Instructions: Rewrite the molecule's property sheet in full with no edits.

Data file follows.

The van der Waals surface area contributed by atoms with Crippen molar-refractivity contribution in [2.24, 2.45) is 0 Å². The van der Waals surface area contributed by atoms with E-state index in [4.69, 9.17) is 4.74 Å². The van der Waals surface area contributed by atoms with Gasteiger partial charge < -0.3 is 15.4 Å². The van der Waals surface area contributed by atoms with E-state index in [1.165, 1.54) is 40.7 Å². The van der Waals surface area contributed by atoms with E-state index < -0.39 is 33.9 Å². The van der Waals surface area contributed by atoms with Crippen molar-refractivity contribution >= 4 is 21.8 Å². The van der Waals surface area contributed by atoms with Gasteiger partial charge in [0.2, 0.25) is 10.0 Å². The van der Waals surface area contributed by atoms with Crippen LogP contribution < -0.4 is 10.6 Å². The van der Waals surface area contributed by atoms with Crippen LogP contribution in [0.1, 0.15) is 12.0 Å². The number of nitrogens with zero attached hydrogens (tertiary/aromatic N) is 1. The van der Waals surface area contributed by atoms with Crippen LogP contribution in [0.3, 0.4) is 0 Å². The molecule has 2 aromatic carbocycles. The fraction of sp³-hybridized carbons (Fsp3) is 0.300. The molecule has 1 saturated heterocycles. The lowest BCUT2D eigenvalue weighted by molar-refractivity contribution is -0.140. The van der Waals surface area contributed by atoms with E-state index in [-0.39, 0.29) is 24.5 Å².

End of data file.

The van der Waals surface area contributed by atoms with Crippen molar-refractivity contribution in [2.24, 2.45) is 0 Å². The van der Waals surface area contributed by atoms with E-state index in [4.69, 9.17) is 4.74 Å². The van der Waals surface area contributed by atoms with Gasteiger partial charge < -0.3 is 15.4 Å². The van der Waals surface area contributed by atoms with E-state index in [1.165, 1.54) is 40.7 Å². The van der Waals surface area contributed by atoms with E-state index < -0.39 is 33.9 Å². The van der Waals surface area contributed by atoms with Crippen molar-refractivity contribution >= 4 is 21.8 Å². The van der Waals surface area contributed by atoms with Gasteiger partial charge in [0.2, 0.25) is 10.0 Å². The van der Waals surface area contributed by atoms with Crippen LogP contribution < -0.4 is 10.6 Å². The van der Waals surface area contributed by atoms with Crippen LogP contribution in [0.1, 0.15) is 12.0 Å². The number of nitrogens with zero attached hydrogens (tertiary/aromatic N) is 1. The van der Waals surface area contributed by atoms with Crippen LogP contribution in [0.3, 0.4) is 0 Å². The molecule has 2 aromatic carbocycles. The fraction of sp³-hybridized carbons (Fsp3) is 0.300. The molecule has 1 saturated heterocycles. The lowest BCUT2D eigenvalue weighted by molar-refractivity contribution is -0.140. The van der Waals surface area contributed by atoms with E-state index in [-0.39, 0.29) is 24.5 Å².